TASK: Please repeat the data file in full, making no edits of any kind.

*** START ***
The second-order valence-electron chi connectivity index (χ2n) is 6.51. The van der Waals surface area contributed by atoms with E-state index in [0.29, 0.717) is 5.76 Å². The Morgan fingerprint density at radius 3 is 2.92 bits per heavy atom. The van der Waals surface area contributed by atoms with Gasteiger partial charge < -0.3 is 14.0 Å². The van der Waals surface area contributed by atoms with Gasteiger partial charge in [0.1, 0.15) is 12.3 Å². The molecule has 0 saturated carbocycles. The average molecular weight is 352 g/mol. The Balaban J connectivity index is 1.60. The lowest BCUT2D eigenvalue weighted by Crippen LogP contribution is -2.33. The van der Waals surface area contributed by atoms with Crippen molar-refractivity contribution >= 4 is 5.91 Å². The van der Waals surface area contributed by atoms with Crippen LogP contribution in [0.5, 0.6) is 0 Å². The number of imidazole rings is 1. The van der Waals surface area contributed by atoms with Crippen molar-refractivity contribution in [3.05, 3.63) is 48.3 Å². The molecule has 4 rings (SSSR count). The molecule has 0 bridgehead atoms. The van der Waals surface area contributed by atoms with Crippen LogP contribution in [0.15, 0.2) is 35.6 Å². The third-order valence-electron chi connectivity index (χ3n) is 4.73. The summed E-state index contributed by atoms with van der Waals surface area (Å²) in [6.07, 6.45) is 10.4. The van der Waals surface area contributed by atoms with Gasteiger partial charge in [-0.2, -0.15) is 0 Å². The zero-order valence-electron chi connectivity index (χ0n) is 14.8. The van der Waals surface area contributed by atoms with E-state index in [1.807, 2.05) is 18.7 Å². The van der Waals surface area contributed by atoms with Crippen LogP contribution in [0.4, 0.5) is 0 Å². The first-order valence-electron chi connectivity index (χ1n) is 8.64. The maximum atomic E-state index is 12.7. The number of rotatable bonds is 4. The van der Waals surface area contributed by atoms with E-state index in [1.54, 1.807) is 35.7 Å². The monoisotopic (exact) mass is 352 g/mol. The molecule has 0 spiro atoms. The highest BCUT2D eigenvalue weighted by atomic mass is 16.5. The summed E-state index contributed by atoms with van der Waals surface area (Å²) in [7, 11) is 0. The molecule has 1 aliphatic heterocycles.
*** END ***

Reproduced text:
The second-order valence-electron chi connectivity index (χ2n) is 6.51. The van der Waals surface area contributed by atoms with E-state index in [0.29, 0.717) is 5.76 Å². The Morgan fingerprint density at radius 3 is 2.92 bits per heavy atom. The van der Waals surface area contributed by atoms with Gasteiger partial charge < -0.3 is 14.0 Å². The van der Waals surface area contributed by atoms with Gasteiger partial charge in [0.1, 0.15) is 12.3 Å². The molecule has 0 saturated carbocycles. The average molecular weight is 352 g/mol. The Balaban J connectivity index is 1.60. The lowest BCUT2D eigenvalue weighted by Crippen LogP contribution is -2.33. The van der Waals surface area contributed by atoms with Crippen molar-refractivity contribution >= 4 is 5.91 Å². The van der Waals surface area contributed by atoms with Crippen LogP contribution in [0.5, 0.6) is 0 Å². The number of imidazole rings is 1. The van der Waals surface area contributed by atoms with Crippen molar-refractivity contribution in [3.05, 3.63) is 48.3 Å². The molecule has 4 rings (SSSR count). The molecule has 0 bridgehead atoms. The van der Waals surface area contributed by atoms with Crippen LogP contribution in [0.15, 0.2) is 35.6 Å². The third-order valence-electron chi connectivity index (χ3n) is 4.73. The summed E-state index contributed by atoms with van der Waals surface area (Å²) in [6.07, 6.45) is 10.4. The van der Waals surface area contributed by atoms with Gasteiger partial charge in [-0.2, -0.15) is 0 Å². The zero-order valence-electron chi connectivity index (χ0n) is 14.8. The van der Waals surface area contributed by atoms with E-state index in [1.807, 2.05) is 18.7 Å². The van der Waals surface area contributed by atoms with Crippen LogP contribution in [0.4, 0.5) is 0 Å². The first-order valence-electron chi connectivity index (χ1n) is 8.64. The maximum atomic E-state index is 12.7. The number of rotatable bonds is 4. The van der Waals surface area contributed by atoms with E-state index in [1.54, 1.807) is 35.7 Å². The monoisotopic (exact) mass is 352 g/mol. The molecule has 0 spiro atoms. The highest BCUT2D eigenvalue weighted by atomic mass is 16.5. The summed E-state index contributed by atoms with van der Waals surface area (Å²) in [7, 11) is 0. The molecule has 1 aliphatic heterocycles.